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Burbank City Council votes down marijuana tax measure on upcoming ballot
January 13, 2017 – With Proposition 64 passing and making the recreational use of marijuana legal in the state, the initiative allows cities to impose their own taxes on the sale of the drug.
Burbank city staff members recognized the opportunity to earn revenue from cannabis sales to fund crime prevention and police services. During a City Council meeting on Tuesday, they brought an item forward asking council members to decide if a ballot measure for a new tax would be appropriate.
Though they said they understood the intentions of the staff members, council members unanimously agreed to not place a measure on the April ballot.
City Atty. Amy Albano told council members that the item was brought forward on Tuesday because the deadline to place an initiative on the upcoming municipal election was coming up the following Friday.
“We need more information,” Mayor Jess Talamantes said. “I think we’re rushing. I’d rather do it right and not rush.”
Vice Mayor Will Rogers concurred with Talamantes, adding that he did not want to create a precedent of taxing specific industries just for the sake of generating more revenue.
Cindy Giraldo, financial services director for Burbank, said the city currently does not have any legal marijuana businesses and that dispensaries are not legal within its borders.
However, Giraldo said that more than 60% of Burbank voters approved the legalization of marijuana and that this City Council or a future one may decide to make weed-selling businesses legal in the city.
“It’s important to understand that having a tax or not having a tax, if [marijuana sales] activities are legalized, could impact whether or not businesses are drawn to the city,” she said, adding that 55 cities in California already impose taxes on marijuana sales.
Should the City Council have approved a tax initiative, it would have cost $65,000 to place it on the ballot.
If Burbank does tax marijuana sales in the future, Giraldo said the city could bring in between $100,000 and $400,000 annually.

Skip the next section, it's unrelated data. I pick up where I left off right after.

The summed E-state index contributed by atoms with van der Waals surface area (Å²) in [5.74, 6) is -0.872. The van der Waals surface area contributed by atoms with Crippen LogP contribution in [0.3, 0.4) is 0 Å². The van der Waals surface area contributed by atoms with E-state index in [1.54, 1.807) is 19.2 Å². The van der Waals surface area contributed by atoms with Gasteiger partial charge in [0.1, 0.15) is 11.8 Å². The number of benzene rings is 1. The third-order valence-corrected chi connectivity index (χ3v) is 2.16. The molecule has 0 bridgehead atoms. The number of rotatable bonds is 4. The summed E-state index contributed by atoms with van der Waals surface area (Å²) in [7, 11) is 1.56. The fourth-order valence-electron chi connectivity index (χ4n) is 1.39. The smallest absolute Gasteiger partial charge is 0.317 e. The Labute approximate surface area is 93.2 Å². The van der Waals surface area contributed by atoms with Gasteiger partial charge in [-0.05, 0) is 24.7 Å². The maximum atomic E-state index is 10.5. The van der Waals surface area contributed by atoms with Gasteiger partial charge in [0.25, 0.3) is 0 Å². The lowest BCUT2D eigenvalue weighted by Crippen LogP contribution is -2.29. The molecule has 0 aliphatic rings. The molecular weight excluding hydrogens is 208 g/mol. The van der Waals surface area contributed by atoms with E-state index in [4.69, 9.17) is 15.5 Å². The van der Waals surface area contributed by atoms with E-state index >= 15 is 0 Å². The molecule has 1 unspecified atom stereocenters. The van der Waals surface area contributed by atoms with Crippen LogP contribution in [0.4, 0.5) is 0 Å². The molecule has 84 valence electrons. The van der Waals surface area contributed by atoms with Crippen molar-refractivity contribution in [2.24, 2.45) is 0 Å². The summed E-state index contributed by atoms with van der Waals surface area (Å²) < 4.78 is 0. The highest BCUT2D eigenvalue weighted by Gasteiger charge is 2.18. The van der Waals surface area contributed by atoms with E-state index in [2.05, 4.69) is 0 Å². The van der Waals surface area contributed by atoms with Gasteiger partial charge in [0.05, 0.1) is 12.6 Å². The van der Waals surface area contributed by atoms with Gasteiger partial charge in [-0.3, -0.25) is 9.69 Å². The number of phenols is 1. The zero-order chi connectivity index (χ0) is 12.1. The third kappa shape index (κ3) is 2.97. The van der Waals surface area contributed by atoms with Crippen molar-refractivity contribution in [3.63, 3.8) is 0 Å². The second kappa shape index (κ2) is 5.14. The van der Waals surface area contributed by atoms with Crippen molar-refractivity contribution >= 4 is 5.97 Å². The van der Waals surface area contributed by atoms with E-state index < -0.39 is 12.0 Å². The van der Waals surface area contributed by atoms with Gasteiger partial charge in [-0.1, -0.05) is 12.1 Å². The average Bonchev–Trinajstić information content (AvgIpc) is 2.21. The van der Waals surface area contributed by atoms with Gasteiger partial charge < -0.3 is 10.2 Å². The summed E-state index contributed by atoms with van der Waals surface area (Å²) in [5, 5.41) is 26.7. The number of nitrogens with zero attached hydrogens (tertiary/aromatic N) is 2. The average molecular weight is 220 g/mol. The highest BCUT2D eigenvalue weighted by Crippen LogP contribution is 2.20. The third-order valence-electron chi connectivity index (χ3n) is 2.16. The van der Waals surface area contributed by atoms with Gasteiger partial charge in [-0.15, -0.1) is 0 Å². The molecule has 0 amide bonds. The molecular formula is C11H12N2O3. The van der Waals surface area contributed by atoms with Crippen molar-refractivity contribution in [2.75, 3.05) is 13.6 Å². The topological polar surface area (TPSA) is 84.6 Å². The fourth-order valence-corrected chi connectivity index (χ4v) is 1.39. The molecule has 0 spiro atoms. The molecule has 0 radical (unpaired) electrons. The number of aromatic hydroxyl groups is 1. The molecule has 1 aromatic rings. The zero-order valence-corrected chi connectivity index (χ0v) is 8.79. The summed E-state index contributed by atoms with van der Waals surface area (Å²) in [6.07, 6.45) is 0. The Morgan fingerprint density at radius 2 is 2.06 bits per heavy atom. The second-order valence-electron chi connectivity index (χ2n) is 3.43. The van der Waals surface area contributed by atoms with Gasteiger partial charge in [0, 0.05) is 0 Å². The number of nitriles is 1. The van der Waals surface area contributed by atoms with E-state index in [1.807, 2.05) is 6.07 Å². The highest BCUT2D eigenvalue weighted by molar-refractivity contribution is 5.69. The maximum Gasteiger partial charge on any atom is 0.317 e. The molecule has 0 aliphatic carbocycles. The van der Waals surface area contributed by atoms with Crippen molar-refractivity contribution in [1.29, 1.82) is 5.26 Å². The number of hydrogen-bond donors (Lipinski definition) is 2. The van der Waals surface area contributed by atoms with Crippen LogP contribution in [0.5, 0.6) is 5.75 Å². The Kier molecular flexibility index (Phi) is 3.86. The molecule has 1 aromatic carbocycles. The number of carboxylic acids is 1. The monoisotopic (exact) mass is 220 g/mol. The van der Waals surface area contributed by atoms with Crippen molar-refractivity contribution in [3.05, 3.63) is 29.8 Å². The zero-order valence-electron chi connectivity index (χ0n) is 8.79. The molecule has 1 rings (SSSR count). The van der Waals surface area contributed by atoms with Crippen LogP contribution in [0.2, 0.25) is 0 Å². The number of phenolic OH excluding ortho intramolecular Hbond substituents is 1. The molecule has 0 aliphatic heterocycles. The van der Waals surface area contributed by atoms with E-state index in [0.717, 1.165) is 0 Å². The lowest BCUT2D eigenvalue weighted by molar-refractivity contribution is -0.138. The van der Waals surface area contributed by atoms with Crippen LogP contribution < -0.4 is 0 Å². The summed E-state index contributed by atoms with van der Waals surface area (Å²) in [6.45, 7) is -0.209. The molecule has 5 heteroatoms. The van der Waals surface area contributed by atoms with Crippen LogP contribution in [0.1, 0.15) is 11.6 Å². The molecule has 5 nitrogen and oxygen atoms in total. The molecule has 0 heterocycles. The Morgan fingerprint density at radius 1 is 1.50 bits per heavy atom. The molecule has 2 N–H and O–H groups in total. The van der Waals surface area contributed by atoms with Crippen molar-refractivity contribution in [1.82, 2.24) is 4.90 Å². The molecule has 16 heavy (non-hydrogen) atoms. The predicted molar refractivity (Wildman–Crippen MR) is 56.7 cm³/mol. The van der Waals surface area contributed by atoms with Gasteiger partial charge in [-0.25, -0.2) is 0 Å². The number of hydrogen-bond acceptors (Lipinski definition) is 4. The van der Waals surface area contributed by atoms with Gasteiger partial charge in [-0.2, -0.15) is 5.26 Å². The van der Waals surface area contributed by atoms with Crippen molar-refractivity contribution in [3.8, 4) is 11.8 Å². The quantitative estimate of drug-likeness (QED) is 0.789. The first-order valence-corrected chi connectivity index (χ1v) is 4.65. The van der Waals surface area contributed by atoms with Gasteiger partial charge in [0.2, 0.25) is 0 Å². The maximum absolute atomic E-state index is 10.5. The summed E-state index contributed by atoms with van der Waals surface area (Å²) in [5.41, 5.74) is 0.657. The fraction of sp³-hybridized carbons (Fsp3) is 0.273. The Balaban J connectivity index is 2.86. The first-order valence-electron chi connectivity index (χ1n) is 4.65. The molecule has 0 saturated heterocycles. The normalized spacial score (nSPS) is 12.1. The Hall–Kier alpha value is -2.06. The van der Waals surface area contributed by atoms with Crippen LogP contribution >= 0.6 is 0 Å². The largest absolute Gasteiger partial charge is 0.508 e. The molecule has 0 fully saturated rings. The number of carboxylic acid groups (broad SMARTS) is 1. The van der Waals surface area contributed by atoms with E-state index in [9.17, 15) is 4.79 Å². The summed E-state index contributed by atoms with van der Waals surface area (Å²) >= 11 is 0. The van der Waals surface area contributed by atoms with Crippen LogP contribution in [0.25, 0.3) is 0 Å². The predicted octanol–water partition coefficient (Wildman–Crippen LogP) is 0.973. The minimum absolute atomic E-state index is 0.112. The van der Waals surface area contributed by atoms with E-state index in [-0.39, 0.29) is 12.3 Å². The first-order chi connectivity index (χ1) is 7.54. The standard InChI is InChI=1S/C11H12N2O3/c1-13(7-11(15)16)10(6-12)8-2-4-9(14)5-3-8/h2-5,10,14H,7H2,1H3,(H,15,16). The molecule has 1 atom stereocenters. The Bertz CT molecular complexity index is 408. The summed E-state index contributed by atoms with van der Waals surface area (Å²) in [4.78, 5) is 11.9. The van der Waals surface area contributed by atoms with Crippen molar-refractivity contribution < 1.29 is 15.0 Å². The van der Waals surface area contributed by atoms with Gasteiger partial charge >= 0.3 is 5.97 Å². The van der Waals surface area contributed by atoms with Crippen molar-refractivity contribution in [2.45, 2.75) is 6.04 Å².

“This is a very rough estimate since we currently don’t have any [marijuana] businesses operating in the city, and we have no way of knowing what kind of businesses would ultimately be allowed to operate within the city,” she said.
Burbank votes to ban commercial pot operations
January 15, 2016 – In an effort to retain a measure of local control over medical-pot businesses, Burbank City Council members voted unanimously on Tuesday to introduce an ordinance that will ban commercial cultivation, delivery and dispensing of the drug. However, council members decided against a stronger measure that would have banned cultivation completely.
Citing concerns about access to medical pot for those who need it, council members agreed to a provision that will allow card-holding patients or their primary caregivers to own up to six mature plants and 12 immature plants. They also agreed to allow primary caregivers to deliver pot obtained outside city limits to up to five of their patients in Burbank.
While not previously banned, medical marijuana-related land uses were not authorized in Burbank’s zoning codes, but a recently approved state law aimed at regulating medical pot requires cities to make such restrictions explicit if they want to keep them. Cities have until March 1 to do so.
A proposed ordinance to that effect, which had been proposed by city staff with a unanimous recommendation from the Planning Board, would have banned all pot-related business activities, as well as all cultivation, even for personal use by qualified patients.
The draft measure cited several findings supporting the ban on cultivation, including existing federal laws against pot, the plant’s strong odor and an increased fire risk due to high-wattage indoor grow lights, as well as “adverse effects to the structural integrity of buildings” associated with indoor grows.
Councilman David Gordon asked if the city bans such lights — it doesn’t — and noted that the film industry uses very powerful lights.
Councilman Will Rogers said the fire risk suggestion seemed like “‘Reefer Madness’ thinking,” referring to a 1930s film about the dangers of pot. He also argued that if such fire risks exist, banning all cultivation could make it worse by forcing the activity into the shadows where it would go largely unchecked, instead of being licensed and regulated.
Assistant City Atty. Lisa Kurihara said the proposed language about increased risk of fire and structural issues was based on a “white paper” by a Eureka fire chief, but that document was not posted with the other exhibits in the public agenda.
Councilman Jess Talamantes, a retired firefighter, said a large grow operation might run the risk of added fire, but he was skeptical that growing plants for personal use would be as risky.
Council members discussed possibly allowing dispensaries, but decided not to permit them, in part because they are typically “cash-only” businesses and attractive targets for robberies.
Burbank Police Chief Scott LaChasse, who advised the city council not to allow the pot shops, said dispensaries attract “not just the bad guys, it’s the bad guys after the bad guys.”